Specialty cut flowers have become important to the United States floriculture industry. The semiarid southwestern United States, including southern New Mexico, has limited availability of specialty cut dried flowers (“everlasting” flowers), but the regional climate, with a relatively long growing season, high light intensity, and low relative humidity, is conducive to field production and processing of dried flowers (Stevens, 1998). Successful introduction of specialty cut dried flowers could increase agricultural diversification and the number of water use options for high-value crops in struggling rural economies of New Mexico.
Globe amaranth and celosia bloom prolifically and are recognized in the literature as specialty cut flowers. Celosia thrives in warm weather (Dole and Wilkins, 2005), and common globe amaranth is classified as heat tolerant (Still, 1994). Also, several cultivars of common globe amaranth and cockscomb celosia withstand high levels of root zone salinity (Carter et al., 2005; JongGoo and van Iersel, 2002). Thus, these species have good potential as dried flowers in hot, dry, southern New Mexico, the soils of which are frequently affected by high salinity.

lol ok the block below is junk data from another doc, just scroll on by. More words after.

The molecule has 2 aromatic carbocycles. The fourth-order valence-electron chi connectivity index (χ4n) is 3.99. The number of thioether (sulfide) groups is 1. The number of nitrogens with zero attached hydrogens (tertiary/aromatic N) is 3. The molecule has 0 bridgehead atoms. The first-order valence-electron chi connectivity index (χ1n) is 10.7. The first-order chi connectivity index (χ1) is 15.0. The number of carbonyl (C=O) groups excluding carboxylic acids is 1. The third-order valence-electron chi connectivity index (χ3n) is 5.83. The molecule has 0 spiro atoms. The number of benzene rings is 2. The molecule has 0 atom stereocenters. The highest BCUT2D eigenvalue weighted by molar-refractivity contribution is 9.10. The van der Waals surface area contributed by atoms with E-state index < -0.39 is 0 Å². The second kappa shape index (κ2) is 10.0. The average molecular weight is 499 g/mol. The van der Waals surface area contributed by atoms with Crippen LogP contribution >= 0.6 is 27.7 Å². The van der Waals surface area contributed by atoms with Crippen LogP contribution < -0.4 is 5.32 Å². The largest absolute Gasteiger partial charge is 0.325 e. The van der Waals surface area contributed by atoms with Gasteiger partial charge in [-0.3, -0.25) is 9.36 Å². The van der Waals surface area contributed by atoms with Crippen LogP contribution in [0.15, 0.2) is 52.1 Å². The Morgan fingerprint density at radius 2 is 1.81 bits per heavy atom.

We found no scientific data on yield and flower stem quality of field-grown globe amaranth and celosia as affected by species and cultivar selection, planting density, and harvest timing. Growth rates and productivity of these warm-season annuals under adequate irrigation should increase with the progression of a hot growing season, but the timing, frequency, and amounts of multiple harvests need to be determined. Increasing the number of rows per bed or decreasing the distance between plants on a bed result in more plants per land area, but the effects on yield and quality are not adequately known.
In view of the lack of available field data on celosia and globe amaranth, the first objective of this study was to make general observations on adaptability of two species of globe amaranth and two species of celosia to southern New Mexico climate and soil under drip-irrigated field conditions. Our second objective was to determine flower stem yield and quality, and postharvest flower retention as affected by species, planting density, and time of harvest.
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